With all the advancements in development tools (such as Intellisense), you should be focusing on the one thing that computers cannot do for you: thinking. Thinking of the algorithm that will implement your business logic. Thinking of the different possibilities that your logic can succeed or fail, and handle them. There are lots of code generation tools out there to make your life easier. That said, there will be instances where you have to do the actual coding yourself.

Your greatest asset is your ability to think.

It’s not about you. It’s about results.

Recently, something happened that shook my confidence a little. Before I get to that, let me say that I’m a fairly competent in web applications, in particular, .Net web applications. I have done image creation/processing, CSS validations, and making sure the web applications are as cross-browser as possible. I have made the user interface as simple and as easy to use as possible. I’ve read up tons of security measures and implemented many of them on the web server and in programming too. I follow any sensible coding guideline. Database tables are designed to be relevant and scalable for as long a time as possible. I’ve even released two public web sites, all single-handedly done by me.

Now, in between doing new projects, I also try to improve existing ones. So I have this pet project. Being that it’s a pet project, I let my creativity fly on the web application. I tried out my own 3d rendered graphics. I pushed my CSS skills in managing display. I even tested out what was to me very new, AJAX, to make the web application more lively, more “real-time”.

Then one fine day, it was decided that my pet project is actually going to make a difference in the team’s overall productivity. So it became a full-fledged project. Suddenly there was a deadline. Suddenly people are going to see it and use it. I mean like really see this project of mine. And then it happened. My deluge of “change this”, “that’s not right” and “I want it that way” came.

For the first few seconds, I was like outraged. I mean who are they to comment on my work? I was enraged. I was indignant. Then, I calmed down. Because I realise that it doesn’t matter what you think. Ultimately those people who said “do this and do that” are the ones who will use your application. Accept that.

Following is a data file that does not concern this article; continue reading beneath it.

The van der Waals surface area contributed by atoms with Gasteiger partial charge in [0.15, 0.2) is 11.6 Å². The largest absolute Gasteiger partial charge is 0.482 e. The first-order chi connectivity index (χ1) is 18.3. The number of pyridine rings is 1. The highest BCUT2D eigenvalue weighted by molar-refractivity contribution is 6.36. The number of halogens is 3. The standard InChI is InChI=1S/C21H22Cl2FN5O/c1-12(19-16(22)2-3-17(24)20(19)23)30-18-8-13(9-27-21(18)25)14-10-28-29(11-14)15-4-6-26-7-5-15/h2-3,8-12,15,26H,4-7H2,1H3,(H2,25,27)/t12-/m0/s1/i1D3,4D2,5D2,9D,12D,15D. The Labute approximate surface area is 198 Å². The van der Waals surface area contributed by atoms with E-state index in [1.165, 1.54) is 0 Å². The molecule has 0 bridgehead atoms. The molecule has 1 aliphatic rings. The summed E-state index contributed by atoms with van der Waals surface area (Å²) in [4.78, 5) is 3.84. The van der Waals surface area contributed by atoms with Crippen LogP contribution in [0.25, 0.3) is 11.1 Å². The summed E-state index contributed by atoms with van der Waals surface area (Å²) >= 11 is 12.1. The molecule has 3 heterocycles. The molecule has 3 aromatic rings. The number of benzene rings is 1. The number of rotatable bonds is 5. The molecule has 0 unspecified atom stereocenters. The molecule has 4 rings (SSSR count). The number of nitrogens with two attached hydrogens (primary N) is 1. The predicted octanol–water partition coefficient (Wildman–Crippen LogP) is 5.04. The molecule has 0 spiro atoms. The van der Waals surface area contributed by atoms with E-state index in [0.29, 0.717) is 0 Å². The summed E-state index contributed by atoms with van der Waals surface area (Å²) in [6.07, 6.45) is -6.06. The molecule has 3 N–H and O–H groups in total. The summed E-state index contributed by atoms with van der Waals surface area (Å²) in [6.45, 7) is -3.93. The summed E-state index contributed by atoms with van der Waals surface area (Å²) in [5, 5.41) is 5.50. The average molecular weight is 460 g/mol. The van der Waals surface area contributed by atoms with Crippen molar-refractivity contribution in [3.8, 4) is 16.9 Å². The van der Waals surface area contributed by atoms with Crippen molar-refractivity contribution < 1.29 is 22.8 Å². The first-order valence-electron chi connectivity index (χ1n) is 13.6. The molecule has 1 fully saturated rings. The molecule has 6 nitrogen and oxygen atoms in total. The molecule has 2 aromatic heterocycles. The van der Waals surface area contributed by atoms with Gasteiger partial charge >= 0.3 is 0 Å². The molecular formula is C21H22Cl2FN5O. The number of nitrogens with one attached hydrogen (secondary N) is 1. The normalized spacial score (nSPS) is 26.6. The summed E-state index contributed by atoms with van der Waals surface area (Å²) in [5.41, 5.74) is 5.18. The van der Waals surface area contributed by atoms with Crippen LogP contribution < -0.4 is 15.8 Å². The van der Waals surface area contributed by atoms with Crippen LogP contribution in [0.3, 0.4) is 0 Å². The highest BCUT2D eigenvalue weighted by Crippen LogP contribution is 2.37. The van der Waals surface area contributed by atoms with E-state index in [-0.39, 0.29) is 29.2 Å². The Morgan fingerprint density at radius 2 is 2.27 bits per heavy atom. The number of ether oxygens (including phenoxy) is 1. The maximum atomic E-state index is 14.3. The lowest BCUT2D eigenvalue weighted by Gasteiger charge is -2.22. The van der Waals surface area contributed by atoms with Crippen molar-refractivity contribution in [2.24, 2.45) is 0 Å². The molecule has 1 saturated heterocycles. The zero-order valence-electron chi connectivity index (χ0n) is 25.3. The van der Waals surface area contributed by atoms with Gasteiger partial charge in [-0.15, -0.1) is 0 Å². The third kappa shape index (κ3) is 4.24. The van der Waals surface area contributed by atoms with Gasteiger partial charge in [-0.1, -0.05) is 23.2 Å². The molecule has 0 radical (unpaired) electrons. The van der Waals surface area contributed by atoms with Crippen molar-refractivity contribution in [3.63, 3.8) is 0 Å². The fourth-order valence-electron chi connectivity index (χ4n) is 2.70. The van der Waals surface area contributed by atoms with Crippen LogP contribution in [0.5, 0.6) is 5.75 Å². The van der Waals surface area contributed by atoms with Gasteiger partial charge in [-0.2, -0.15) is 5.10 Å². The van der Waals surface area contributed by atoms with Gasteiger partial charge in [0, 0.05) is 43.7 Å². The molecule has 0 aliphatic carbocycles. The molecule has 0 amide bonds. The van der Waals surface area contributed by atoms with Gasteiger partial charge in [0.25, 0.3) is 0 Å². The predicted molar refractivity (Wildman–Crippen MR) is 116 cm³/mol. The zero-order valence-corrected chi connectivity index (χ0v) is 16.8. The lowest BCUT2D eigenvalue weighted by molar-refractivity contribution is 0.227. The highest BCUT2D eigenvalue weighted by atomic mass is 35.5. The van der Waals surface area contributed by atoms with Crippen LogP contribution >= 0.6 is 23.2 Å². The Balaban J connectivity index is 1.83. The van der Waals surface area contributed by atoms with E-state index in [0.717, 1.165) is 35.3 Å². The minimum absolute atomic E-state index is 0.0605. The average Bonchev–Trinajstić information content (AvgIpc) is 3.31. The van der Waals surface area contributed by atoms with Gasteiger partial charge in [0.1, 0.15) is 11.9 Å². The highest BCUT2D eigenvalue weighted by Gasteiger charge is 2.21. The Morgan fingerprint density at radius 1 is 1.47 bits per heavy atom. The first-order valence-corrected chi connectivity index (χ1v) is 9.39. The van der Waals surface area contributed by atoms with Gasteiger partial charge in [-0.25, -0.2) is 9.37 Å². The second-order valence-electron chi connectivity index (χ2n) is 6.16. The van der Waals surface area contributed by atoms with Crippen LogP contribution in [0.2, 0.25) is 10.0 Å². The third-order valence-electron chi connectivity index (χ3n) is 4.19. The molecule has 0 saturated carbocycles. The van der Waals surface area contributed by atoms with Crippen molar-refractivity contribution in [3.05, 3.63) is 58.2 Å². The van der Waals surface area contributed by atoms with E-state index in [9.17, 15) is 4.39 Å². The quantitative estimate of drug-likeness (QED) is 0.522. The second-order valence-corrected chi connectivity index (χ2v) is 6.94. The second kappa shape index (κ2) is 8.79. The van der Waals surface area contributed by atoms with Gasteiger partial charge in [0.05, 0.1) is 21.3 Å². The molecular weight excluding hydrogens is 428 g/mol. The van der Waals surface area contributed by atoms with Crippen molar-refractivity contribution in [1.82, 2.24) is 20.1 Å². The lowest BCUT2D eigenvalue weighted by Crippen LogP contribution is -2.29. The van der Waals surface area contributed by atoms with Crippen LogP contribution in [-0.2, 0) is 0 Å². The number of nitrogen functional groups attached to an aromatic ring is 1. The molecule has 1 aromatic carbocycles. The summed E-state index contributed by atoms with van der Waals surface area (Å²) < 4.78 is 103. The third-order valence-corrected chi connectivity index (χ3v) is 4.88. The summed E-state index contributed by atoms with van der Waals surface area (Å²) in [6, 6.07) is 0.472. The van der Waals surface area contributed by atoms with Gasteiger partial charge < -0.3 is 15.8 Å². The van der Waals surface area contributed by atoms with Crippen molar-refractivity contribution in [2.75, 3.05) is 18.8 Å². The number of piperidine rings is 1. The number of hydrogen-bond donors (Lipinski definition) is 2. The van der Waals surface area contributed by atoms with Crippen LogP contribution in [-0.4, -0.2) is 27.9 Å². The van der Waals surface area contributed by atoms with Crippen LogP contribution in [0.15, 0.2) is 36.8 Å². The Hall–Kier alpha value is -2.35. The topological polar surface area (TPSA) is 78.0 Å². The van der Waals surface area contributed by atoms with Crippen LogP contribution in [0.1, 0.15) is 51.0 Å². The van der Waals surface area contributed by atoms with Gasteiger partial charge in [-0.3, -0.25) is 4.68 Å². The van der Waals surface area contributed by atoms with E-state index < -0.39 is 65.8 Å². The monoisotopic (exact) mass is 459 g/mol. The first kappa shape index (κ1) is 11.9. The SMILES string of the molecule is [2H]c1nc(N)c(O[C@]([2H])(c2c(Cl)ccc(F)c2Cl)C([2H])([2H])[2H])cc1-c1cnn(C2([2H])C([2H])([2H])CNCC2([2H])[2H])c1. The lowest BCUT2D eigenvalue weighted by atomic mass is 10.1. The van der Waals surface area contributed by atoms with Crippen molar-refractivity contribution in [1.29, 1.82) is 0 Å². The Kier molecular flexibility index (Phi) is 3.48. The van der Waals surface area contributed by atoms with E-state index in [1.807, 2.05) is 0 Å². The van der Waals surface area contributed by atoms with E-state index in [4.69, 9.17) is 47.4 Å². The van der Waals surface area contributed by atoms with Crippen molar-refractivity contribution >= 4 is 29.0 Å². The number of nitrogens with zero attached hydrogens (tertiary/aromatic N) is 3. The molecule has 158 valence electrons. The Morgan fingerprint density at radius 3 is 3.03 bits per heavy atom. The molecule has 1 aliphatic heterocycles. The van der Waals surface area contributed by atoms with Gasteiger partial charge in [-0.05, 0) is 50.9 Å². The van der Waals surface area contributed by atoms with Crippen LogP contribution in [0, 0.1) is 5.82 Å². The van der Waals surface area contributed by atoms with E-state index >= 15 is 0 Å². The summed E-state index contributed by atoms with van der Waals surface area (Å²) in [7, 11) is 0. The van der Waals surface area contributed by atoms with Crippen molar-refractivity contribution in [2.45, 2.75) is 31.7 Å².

It’s not personal. (Ok, sometimes it is…), so I want you to concentrate on the results. What is it that the users ultimately want? Your code can be the most elegant piece of creative work there is, but if it doesn’t do what the user want, it’s useless.

Focus on the user. And yes, sometimes, you have to let go of your code.

Master your programming language of choice

I have gone through many a program where I would stare at a section of code, trying to figure out what it’s doing. After a while, a light of understanding would flood my consciousness, and I would ask, “Why did someone write like this?”

The problem? The task at hand required a certain function, say formatting output (quite common) for displaying a string of a length of 4 characters from a number between -999 and 999, inclusive of the negative sign. I would then see code checking if the number was negative (to determine if a minus sign was required), string trimming and left/right alignment of the number and so on.

Why did anyone go through all this when there’s a perfectly functioning formatting ability within the standard library of the language? (I’m thinking C at the moment, but most other languages are still applicable) I came to one conclusion: the programmer didn’t know about it.

You can be a better programmer by simply knowing more about the language you’re using. You don’t have to remember every single function available. You just need to know where to look. Albert Einstein said something to the effect of “I don’t remember anything that’s written in a book.” There are online libraries of programming languages. Use them.

As a programmer, you are paid to think up solutions and implement them via code, not reinvent something that’s already done and then code the business logic. Your creative abilities are more important than your memorisation skills.